And if any person, after such sentence definitive given against him, shall obstinately and wilfully refuse to pay his tithes or duties, or such sums of money so adjudged, wherein he shall be condemned for the same; it shall be lawful for two justices of the peace for the same shire, whereof one to be of the quorum, upon information, certificate, or complaint to them made in writing by the said ecclesiastical judge that gave the same sentence, to cause the same party so refusing to be attached and committed to the next gaol, and there to remain without bail or mainprize, till he shall have found sufficient sureties, to be bound by recognizance or otherwise, before the same justices, to the use of our lord the king, to perform the said definitive sentence and judgment. $. 4.
Provided, that no person shall be sued or otherwise compelled to pay any tithes, for any manors, lands, tenements, or other hereditaments, which by the laws or statutes of this realm are discharged or not chargeable with the payment of any such tithes. $ 5.
Provided also, that this shall not in any wise bind the inhabitants of the city of London and suburbs of the same, to pay their tithes and offerings within the same city and suburbs, otherwise than they ought to have done before. § 6.
And in all cases where any person shall have any estate of inheritance, freehold, term, right, or interest, in any parsonage,
vicarage, portion, pension, tithes, oblations, or other ecclesiastical ( 534 ) or spiritual profit, which shall be made temporal or admitted to
be in temporal hands and lay uses and profits by the laws or statutes of this realm, shall be disseised, deforced, wronged, or otherwise kept or put from their lawful inheritance, estate, seisin, possession, occupation, term, right, or interest therein, by any other person claiming to have interest in or title to the same; the person so disseised, deforced, or wrongfully kept or put out, his heirs, his wife, and such other to whom such injury and wrong shall be done, may have their remedy in the king's temporal courts, or other temporal courts, as the case shall require, for the recovery or obtaining of the same, by writs original of pracipe quod reddat, assize of novel disseisin, mort d'ancestor, quod ei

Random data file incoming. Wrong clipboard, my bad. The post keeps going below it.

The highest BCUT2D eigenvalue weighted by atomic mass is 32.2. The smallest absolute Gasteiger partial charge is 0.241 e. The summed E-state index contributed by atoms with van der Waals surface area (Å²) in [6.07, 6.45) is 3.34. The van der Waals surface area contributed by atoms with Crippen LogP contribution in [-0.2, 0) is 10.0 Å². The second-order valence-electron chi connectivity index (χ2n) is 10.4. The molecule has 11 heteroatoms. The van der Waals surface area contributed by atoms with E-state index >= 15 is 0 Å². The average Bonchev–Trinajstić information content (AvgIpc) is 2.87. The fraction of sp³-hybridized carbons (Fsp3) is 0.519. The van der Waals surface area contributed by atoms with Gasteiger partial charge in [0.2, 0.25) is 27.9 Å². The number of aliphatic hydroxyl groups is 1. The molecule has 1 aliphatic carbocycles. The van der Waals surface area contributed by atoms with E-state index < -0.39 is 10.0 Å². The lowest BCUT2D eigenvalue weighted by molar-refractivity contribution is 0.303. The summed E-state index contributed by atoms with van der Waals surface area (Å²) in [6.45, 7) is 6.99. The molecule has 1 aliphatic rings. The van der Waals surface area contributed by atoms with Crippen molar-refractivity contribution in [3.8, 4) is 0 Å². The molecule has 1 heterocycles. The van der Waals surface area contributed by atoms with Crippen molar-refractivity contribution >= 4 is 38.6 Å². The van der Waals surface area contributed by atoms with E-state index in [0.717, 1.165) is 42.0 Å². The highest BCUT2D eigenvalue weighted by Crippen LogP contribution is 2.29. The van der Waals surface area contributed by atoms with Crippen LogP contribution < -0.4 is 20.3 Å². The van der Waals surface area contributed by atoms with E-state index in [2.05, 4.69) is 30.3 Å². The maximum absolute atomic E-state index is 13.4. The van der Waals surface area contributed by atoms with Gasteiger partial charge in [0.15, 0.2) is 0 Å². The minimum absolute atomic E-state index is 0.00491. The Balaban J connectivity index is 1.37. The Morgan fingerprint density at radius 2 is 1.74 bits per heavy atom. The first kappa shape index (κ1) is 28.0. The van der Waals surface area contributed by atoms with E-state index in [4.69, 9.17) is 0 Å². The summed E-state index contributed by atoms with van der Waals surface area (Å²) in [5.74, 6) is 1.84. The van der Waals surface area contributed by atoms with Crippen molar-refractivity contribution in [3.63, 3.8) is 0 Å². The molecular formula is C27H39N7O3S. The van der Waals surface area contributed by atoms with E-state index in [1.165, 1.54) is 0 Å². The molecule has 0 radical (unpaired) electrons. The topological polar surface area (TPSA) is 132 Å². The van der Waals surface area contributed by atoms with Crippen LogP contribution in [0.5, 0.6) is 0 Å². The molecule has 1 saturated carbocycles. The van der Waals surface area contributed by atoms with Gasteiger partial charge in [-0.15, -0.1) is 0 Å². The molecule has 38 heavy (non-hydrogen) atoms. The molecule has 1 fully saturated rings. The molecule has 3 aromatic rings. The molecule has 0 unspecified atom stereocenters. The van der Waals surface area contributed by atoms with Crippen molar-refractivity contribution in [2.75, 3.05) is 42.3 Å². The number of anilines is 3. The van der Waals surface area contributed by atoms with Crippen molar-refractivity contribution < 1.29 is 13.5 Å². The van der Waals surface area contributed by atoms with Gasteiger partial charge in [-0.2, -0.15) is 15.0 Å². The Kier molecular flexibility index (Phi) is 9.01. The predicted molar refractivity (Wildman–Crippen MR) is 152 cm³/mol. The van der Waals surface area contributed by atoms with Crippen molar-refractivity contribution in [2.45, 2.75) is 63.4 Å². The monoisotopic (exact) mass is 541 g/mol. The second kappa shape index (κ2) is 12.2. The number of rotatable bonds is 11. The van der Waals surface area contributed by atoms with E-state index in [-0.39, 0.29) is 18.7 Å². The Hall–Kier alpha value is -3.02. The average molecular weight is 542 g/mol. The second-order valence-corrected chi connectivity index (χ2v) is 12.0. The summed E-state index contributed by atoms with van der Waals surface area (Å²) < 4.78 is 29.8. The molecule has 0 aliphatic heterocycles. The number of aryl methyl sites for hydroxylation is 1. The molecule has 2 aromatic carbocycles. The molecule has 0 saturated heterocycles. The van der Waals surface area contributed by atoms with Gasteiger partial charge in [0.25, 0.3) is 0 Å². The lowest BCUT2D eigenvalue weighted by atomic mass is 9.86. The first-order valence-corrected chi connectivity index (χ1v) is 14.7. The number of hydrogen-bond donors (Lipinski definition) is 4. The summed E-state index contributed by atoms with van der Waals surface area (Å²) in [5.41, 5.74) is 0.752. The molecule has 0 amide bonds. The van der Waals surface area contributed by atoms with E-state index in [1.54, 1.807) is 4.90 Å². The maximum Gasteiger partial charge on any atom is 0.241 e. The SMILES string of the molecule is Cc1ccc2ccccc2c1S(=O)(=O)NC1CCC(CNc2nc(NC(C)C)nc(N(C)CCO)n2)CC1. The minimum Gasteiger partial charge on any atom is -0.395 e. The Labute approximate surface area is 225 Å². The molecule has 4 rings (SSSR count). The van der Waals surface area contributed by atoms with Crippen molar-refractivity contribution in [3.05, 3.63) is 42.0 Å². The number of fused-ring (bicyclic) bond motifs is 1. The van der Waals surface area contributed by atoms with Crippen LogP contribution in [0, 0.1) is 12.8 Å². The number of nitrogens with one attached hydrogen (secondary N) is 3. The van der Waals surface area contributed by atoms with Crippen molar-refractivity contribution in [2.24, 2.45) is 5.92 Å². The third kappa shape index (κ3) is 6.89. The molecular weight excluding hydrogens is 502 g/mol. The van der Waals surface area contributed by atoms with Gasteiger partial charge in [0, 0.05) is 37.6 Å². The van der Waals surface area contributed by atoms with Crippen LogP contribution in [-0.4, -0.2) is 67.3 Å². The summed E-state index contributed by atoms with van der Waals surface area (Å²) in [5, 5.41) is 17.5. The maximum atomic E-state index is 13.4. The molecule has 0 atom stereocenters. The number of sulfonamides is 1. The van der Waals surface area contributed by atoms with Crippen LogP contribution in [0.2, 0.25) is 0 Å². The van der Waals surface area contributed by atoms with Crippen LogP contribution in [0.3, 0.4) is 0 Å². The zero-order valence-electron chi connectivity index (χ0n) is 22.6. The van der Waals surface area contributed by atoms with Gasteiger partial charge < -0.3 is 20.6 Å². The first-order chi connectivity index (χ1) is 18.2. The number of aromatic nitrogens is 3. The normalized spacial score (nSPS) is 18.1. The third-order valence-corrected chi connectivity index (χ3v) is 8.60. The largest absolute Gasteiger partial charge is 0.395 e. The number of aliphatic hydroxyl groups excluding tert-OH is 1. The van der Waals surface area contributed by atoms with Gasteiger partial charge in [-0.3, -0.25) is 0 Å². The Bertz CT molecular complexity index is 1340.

deforceat, writs of dower, or other writs original, as the case shall require, to be devised and granted in the king's court of chancery, in like manner and form as they might have had for lands, tenements, or other hereditaments in such manner to be demanded : and writs of covenant and other writs for fines to be levied, and all other assurances to be had of the same, shall be granted in the said chancery, according as hath been used for fines to be levied and assurance to be had of lands, tenements, or other hereditaments. Provided, that this shall not give any remedy, cause of action, or suit, in the courts temporal, against any person who shall refuse to set out his tithes, or shall withhold or refuse to pay his tithes or offerings; but that in all such cases the party, being ecclesiastical or lay, having cause to demand or have the said tithes or offerings, and thereby wronged or grieved, shall have his remedy for the same in the spiritual courts, according to the ordinance in the first part of this act mentioned, and not otherwise. 7, 8.
6. By the 24. 3 Ed. 6. c. 13. the aforesaid acts of the 27 H.8. Recovery c. 20. and the 32 H. 8. c. 7. shall stand in full force: And more- of
value in the over, it is further enacted as followeth; viz. All persons shall temporal truly and justly, without fraud or guile, divide, set out, yield, courts by and pay all manner of the prædial tithes, in their proper kind as th